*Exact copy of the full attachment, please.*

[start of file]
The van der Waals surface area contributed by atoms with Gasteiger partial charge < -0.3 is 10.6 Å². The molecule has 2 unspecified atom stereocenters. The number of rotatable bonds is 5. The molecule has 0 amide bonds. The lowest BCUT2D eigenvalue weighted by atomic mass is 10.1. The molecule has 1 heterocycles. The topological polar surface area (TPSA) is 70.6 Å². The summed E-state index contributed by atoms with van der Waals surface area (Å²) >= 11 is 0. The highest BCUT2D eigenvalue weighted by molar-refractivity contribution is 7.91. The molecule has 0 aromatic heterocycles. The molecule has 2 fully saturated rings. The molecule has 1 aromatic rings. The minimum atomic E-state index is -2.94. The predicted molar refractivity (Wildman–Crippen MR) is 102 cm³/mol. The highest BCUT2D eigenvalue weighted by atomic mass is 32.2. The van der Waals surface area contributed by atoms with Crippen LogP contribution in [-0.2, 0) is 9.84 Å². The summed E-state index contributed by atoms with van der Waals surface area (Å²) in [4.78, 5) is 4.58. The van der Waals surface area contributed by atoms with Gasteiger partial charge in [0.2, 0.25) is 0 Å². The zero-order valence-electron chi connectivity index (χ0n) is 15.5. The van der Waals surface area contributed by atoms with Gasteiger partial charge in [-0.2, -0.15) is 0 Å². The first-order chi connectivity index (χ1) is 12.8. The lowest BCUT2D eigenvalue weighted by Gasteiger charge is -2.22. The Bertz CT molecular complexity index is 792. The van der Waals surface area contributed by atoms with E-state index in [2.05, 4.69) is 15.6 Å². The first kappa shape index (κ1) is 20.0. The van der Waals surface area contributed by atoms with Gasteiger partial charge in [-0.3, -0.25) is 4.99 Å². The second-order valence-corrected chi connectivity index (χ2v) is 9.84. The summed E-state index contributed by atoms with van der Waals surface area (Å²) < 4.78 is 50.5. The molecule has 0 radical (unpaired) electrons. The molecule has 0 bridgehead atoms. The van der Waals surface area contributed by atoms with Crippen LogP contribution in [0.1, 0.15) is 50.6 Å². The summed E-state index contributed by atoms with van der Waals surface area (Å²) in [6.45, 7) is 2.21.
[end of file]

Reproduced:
The van der Waals surface area contributed by atoms with Gasteiger partial charge < -0.3 is 10.6 Å². The molecule has 2 unspecified atom stereocenters. The number of rotatable bonds is 5. The molecule has 0 amide bonds. The lowest BCUT2D eigenvalue weighted by atomic mass is 10.1. The molecule has 1 heterocycles. The topological polar surface area (TPSA) is 70.6 Å². The summed E-state index contributed by atoms with van der Waals surface area (Å²) >= 11 is 0. The highest BCUT2D eigenvalue weighted by molar-refractivity contribution is 7.91. The molecule has 0 aromatic heterocycles. The molecule has 2 fully saturated rings. The molecule has 1 aromatic rings. The minimum atomic E-state index is -2.94. The predicted molar refractivity (Wildman–Crippen MR) is 102 cm³/mol. The highest BCUT2D eigenvalue weighted by atomic mass is 32.2. The van der Waals surface area contributed by atoms with Crippen LogP contribution in [-0.2, 0) is 9.84 Å². The summed E-state index contributed by atoms with van der Waals surface area (Å²) in [4.78, 5) is 4.58. The van der Waals surface area contributed by atoms with Gasteiger partial charge in [0.2, 0.25) is 0 Å². The zero-order valence-electron chi connectivity index (χ0n) is 15.5. The van der Waals surface area contributed by atoms with Gasteiger partial charge in [-0.2, -0.15) is 0 Å². The first-order chi connectivity index (χ1) is 12.8. The lowest BCUT2D eigenvalue weighted by Gasteiger charge is -2.22. The Bertz CT molecular complexity index is 792. The van der Waals surface area contributed by atoms with E-state index in [2.05, 4.69) is 15.6 Å². The first kappa shape index (κ1) is 20.0. The van der Waals surface area contributed by atoms with Gasteiger partial charge in [-0.3, -0.25) is 4.99 Å². The second-order valence-corrected chi connectivity index (χ2v) is 9.84. The summed E-state index contributed by atoms with van der Waals surface area (Å²) < 4.78 is 50.5. The molecule has 0 radical (unpaired) electrons. The molecule has 0 bridgehead atoms. The van der Waals surface area contributed by atoms with Crippen LogP contribution in [0.1, 0.15) is 50.6 Å². The summed E-state index contributed by atoms with van der Waals surface area (Å²) in [6.45, 7) is 2.21.